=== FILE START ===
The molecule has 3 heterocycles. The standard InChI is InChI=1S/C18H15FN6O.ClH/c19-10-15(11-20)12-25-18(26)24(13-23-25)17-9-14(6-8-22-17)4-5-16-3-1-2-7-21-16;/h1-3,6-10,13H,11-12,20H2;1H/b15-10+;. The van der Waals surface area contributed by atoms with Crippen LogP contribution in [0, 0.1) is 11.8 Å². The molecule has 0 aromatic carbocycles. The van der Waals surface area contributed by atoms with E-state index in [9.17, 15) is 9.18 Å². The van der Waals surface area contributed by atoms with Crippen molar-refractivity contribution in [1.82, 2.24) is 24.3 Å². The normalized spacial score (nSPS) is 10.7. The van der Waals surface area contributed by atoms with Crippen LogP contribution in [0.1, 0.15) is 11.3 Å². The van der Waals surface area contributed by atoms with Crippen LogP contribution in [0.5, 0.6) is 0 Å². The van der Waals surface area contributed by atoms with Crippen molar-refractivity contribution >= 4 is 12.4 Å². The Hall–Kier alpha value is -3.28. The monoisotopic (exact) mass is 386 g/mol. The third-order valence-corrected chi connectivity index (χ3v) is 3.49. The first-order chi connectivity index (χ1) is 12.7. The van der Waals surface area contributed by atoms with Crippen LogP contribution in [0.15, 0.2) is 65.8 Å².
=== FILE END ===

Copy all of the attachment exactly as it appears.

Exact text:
The molecule has 3 heterocycles. The standard InChI is InChI=1S/C18H15FN6O.ClH/c19-10-15(11-20)12-25-18(26)24(13-23-25)17-9-14(6-8-22-17)4-5-16-3-1-2-7-21-16;/h1-3,6-10,13H,11-12,20H2;1H/b15-10+;. The van der Waals surface area contributed by atoms with Crippen LogP contribution in [0, 0.1) is 11.8 Å². The molecule has 0 aromatic carbocycles. The van der Waals surface area contributed by atoms with E-state index in [9.17, 15) is 9.18 Å². The van der Waals surface area contributed by atoms with Crippen molar-refractivity contribution in [1.82, 2.24) is 24.3 Å². The normalized spacial score (nSPS) is 10.7. The van der Waals surface area contributed by atoms with Crippen LogP contribution in [0.1, 0.15) is 11.3 Å². The van der Waals surface area contributed by atoms with Crippen LogP contribution in [0.5, 0.6) is 0 Å². The van der Waals surface area contributed by atoms with Crippen molar-refractivity contribution >= 4 is 12.4 Å². The Hall–Kier alpha value is -3.28. The monoisotopic (exact) mass is 386 g/mol. The third-order valence-corrected chi connectivity index (χ3v) is 3.49. The first-order chi connectivity index (χ1) is 12.7. The van der Waals surface area contributed by atoms with Crippen LogP contribution in [0.15, 0.2) is 65.8 Å².